Lesson Summary

Summary

This is the first day of a two-session lesson sequence with topics covered by mini-lectures, explorations, and practice exercises.

Outcomes

  • Students will be able to answer the question, "What is an algorithm?"
  • Students will explore algorithms described in English
  • Students will understand Magic Square construction and parallel algorithms

Overview

  1. Getting Started (5 min)
  2. Activities (40 min)
  3. Wrap-Up (5 min)

Learning Objectives

CSP Objectives

Big Idea - Abstraction
  • EU 2.2 - Multiple levels of abstraction are used to write programs or create other computational artifacts.
    • LO 2.2.1 - Develop an abstraction when writing a program or creating other computational artifacts. [P2]
      • EK 2.2.1A - The process of developing an abstraction involves removing detail and generalizing functionality.
      • EK 2.2.1B - An abstraction extracts common features from specific examples in order to generalize concepts.
      • EK 2.2.1C - An abstraction generalizes functionality with input parameters that allow software reuse.
Big Idea - Algorithms
  • EU 4.1 - Algorithms are precise sequences of instructions for processes that can be executed by a computer and are implemented using programming languages.
    • LO 4.1.1 - Develop an algorithm for implementation in a program. [P2]
      • EK 4.1.1A - Sequencing, selection, and iteration are building blocks of algorithms.
      • EK 4.1.1B - Sequencing is the application of each step of an algorithm in the order in which the statements are given.
      • EK 4.1.1H - Different algorithms can be developed to solve the same problem.
    • LO 4.1.2 - Express an algorithm in a language. [P5]
      • EK 4.1.2A - Languages for algorithms include natural language, pseudocode, and visual and textual programming languages.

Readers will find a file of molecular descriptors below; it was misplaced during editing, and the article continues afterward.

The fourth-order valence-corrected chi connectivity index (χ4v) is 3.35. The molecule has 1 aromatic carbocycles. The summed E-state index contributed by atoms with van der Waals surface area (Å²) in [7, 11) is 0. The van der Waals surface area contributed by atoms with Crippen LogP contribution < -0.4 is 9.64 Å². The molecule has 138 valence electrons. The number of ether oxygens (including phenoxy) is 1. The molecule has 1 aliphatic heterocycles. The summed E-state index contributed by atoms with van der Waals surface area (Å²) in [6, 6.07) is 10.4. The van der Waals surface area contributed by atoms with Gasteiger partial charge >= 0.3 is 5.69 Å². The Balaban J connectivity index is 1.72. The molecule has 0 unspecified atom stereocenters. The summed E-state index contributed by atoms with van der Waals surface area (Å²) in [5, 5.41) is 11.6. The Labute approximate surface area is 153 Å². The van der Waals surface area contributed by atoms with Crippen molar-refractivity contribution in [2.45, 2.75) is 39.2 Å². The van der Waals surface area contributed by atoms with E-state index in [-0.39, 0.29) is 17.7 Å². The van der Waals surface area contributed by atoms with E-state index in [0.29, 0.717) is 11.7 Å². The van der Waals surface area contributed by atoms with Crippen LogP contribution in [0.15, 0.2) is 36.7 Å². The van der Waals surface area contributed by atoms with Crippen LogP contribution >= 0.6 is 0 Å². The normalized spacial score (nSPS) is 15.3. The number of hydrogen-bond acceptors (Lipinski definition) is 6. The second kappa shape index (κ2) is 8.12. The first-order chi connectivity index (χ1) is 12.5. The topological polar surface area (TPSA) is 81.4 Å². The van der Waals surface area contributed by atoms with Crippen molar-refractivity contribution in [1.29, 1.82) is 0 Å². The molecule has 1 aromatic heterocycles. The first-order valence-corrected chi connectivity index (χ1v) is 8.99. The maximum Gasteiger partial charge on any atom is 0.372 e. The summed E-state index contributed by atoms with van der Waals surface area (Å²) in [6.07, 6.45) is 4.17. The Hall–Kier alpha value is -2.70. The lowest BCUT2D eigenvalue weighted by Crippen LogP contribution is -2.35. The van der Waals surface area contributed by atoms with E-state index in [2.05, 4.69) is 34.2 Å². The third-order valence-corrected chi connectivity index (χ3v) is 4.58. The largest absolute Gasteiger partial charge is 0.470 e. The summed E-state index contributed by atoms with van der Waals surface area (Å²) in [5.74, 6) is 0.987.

• EK 4.1.2B - Natural language and pseudocode describe algorithms so that humans can understand them.
      • EK 4.1.2C - Algorithms described in programming languages can be executed on a computer.
      • EK 4.1.2G - Every algorithm can be constructed using only sequencing, selection, and iteration.
      • EK 4.1.2I - Clarity and readability are important considerations when expressing an algorithm in a language.
Big Idea - Programming
  • EU 5.2 - People write programs to execute algorithms.
    • LO 5.2.1 - Explain how programs implement algorithms. [P3]
      • EK 5.2.1H - A process may execute on one or several CPUs.

Math Common Core Practice:

  • MP1: Make sense of problems and persevere in solving them.
  • MP2: Reason abstractly and quantitatively.
  • MP7: Look for and make use of structure.

Common Core Math:

  • A-SSE.1-2: Interpret the structure of expressions
  • A-SSE.3-4: Write expressions in equivalent forms to solve problems

Common Core ELA:

  • RST 12.3 - Precisely follow a complex multistep procedure
  • RST 12.4 - Determine the meaning of symbols, key terms, and other domain-specific words and phrases
  • WHST 12.4 - Produce clear and coherent writing in which the development, organization, and style are appropriate to task, purpose, and audience

NGSS Practices:

  • 2. Developing and using models
  • 5. Using mathematics and computational thinking
  • 6. Constructing explanations (for science) and designing solutions (engineering)

Key Concepts

Students will provide a definition of "algorithm".

Students will identify the characteristics of describing algorithms in English, pseudocode, or a programming language.

Students will demonstrate an understanding that there are different algorithms for different situations, such as parallel processing for multiple CPUs.


Essential Questions

  • How are vastly different kinds of data, physical phenomena, and mathematical concepts represented on a computer?
  • How are algorithms implemented and executed on computers and computational devices?

 

 

Teacher Resources

Student computer usage for this lesson is: none

PowerPoint Slides for mini-lectures (AlgorithmsPseudocode1.pptx in the Lesson Resources folder)

Excel sheet summary for creating a 4-by-4 Magic Square (MagicSquare4by4.xls in the Lesson Resources folder)

(optional) 16 papers, each with a number from 1-16 on it for students to use when acting out the magic square.